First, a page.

‘Take ownership of amenities to stave off theft’

2019-01-31 06:22
One of the vandalised park at Kuyasa. PHOTO: UNATHI OBOSE

One of the vandalised park at Kuyasa. PHOTO: UNATHI OBOSE

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Vandalism and theft on community amenities is escalating and that costs the City millions to repair.

The has City urged communities to take ownership of facilities in their respective areas and protect them against criminals.

Some of the facilities are vandalised during service delivery protests, during which criminals make away with stuff and sell such to scrapyard dealers.

Lulama Ntsundukazi from Z Section in Site B has urged the government to tightened the screws against the perpetrators.

“In most cases, the City’s facilities are vandalised by protesters. They vent their anger on the streets and sometimes burn clinics, libraries and discard the rubbish on the streets. This comes back to haunt us,” said Ntsundukazi.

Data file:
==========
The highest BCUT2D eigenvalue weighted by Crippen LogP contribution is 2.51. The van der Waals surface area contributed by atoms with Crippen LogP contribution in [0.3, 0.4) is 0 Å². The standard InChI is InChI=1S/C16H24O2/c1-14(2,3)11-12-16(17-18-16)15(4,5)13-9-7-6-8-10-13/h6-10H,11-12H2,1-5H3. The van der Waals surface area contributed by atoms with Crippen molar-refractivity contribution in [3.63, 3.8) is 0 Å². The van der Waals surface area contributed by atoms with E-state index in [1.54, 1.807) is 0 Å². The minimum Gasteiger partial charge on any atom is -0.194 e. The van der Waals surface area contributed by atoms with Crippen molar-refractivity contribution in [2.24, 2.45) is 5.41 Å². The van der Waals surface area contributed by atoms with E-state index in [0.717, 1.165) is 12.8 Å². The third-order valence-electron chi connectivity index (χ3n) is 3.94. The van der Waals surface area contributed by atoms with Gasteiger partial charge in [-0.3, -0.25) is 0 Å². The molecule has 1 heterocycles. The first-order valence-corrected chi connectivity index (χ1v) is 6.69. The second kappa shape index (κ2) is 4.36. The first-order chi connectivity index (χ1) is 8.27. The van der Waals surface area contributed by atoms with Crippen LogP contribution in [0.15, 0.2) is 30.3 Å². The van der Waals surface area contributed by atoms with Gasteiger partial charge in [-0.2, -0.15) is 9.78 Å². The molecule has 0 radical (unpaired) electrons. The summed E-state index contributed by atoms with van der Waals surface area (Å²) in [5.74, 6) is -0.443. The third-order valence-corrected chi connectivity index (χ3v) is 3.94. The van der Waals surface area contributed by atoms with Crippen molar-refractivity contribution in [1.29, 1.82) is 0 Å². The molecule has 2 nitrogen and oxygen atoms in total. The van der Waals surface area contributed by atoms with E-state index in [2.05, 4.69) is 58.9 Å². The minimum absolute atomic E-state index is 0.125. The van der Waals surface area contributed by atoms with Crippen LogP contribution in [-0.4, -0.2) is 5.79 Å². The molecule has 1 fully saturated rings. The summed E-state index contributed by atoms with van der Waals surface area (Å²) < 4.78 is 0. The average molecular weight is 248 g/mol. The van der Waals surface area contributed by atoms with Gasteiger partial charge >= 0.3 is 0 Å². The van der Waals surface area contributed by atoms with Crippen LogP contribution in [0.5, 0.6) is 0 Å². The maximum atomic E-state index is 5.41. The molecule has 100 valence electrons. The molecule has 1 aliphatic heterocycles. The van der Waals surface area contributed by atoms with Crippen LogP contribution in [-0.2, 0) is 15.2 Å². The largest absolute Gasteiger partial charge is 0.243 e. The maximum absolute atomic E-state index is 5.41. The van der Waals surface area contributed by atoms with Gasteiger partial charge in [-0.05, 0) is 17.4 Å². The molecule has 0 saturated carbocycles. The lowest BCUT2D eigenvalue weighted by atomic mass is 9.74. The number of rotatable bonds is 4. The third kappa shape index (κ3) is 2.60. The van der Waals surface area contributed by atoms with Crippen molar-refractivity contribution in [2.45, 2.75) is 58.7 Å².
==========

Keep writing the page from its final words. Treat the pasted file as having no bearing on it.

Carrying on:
“Criminals have an impact in delaying the development of our areas by stealing from these facilities.”

Ward 99 Councillor Bongile Ngcani has also urged the community to take ownership of the facilities to protect them.

“In our communities, we have a problem of criminals who are going around stealing everything they can sell to the scrapyards and make money to buy drugs.

“Also, there are people who are land invaders; some of whom steal the fencing around the parks to use such for their yards,” said Ngcani.

He said the City does provide services in many communities but people vandalise and damage them.

Mayor Dan Plato said looking after the City’s facilities requires the support and collaboration of all community members.

“We cannot allow the vandalism and destruction of City property and ultimately, community assets, to continue. It is a waste of resources, as money that could be used for housing or sanitation has to be used to repair assets,” said Plato.

He said facilities within community services and the health directorate are particularly vulnerable, and these include libraries, clinics, sports complexes, community centres and parks.

“City facilities are the continuous targets of wanton criminal acts and vandalism. And the City spends millions annually to repair and replace these assets,” he concluded.

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